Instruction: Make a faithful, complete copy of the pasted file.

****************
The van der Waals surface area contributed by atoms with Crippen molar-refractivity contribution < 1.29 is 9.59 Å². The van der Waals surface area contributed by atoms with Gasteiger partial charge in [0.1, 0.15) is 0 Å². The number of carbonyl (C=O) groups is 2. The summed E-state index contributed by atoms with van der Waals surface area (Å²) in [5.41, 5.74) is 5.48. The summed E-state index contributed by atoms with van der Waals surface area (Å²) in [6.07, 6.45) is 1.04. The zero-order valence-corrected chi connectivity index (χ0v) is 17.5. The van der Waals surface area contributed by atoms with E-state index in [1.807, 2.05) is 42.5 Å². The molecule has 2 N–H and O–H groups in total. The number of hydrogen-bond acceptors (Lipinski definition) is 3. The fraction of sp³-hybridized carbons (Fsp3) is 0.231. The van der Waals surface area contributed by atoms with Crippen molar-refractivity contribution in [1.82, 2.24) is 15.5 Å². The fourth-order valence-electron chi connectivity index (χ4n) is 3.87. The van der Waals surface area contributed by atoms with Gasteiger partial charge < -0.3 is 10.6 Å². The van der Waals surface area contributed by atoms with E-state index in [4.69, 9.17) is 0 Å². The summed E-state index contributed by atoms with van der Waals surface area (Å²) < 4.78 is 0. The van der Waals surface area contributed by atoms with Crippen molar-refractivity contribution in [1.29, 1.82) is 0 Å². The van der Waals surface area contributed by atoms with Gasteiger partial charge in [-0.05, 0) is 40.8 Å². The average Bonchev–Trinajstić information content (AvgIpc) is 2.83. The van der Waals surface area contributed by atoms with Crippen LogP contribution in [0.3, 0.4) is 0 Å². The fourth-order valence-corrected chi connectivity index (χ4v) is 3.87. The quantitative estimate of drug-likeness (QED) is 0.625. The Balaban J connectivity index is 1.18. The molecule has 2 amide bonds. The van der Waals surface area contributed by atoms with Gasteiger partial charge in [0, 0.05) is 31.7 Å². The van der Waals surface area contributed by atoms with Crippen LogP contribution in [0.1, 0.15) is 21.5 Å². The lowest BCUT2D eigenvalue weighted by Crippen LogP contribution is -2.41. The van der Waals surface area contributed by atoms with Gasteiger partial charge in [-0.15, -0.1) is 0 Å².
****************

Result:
The van der Waals surface area contributed by atoms with Crippen molar-refractivity contribution < 1.29 is 9.59 Å². The van der Waals surface area contributed by atoms with Gasteiger partial charge in [0.1, 0.15) is 0 Å². The number of carbonyl (C=O) groups is 2. The summed E-state index contributed by atoms with van der Waals surface area (Å²) in [5.41, 5.74) is 5.48. The summed E-state index contributed by atoms with van der Waals surface area (Å²) in [6.07, 6.45) is 1.04. The zero-order valence-corrected chi connectivity index (χ0v) is 17.5. The van der Waals surface area contributed by atoms with E-state index in [1.807, 2.05) is 42.5 Å². The molecule has 2 N–H and O–H groups in total. The number of hydrogen-bond acceptors (Lipinski definition) is 3. The fraction of sp³-hybridized carbons (Fsp3) is 0.231. The van der Waals surface area contributed by atoms with Crippen molar-refractivity contribution in [1.82, 2.24) is 15.5 Å². The fourth-order valence-electron chi connectivity index (χ4n) is 3.87. The van der Waals surface area contributed by atoms with Gasteiger partial charge < -0.3 is 10.6 Å². The van der Waals surface area contributed by atoms with E-state index in [4.69, 9.17) is 0 Å². The summed E-state index contributed by atoms with van der Waals surface area (Å²) < 4.78 is 0. The van der Waals surface area contributed by atoms with Crippen molar-refractivity contribution in [1.29, 1.82) is 0 Å². The van der Waals surface area contributed by atoms with Gasteiger partial charge in [-0.05, 0) is 40.8 Å². The average Bonchev–Trinajstić information content (AvgIpc) is 2.83. The van der Waals surface area contributed by atoms with Crippen LogP contribution in [0.3, 0.4) is 0 Å². The fourth-order valence-corrected chi connectivity index (χ4v) is 3.87. The quantitative estimate of drug-likeness (QED) is 0.625. The Balaban J connectivity index is 1.18. The molecule has 2 amide bonds. The van der Waals surface area contributed by atoms with Gasteiger partial charge in [0, 0.05) is 31.7 Å². The van der Waals surface area contributed by atoms with Crippen LogP contribution in [0.1, 0.15) is 21.5 Å². The lowest BCUT2D eigenvalue weighted by Crippen LogP contribution is -2.41. The van der Waals surface area contributed by atoms with Gasteiger partial charge in [-0.15, -0.1) is 0 Å².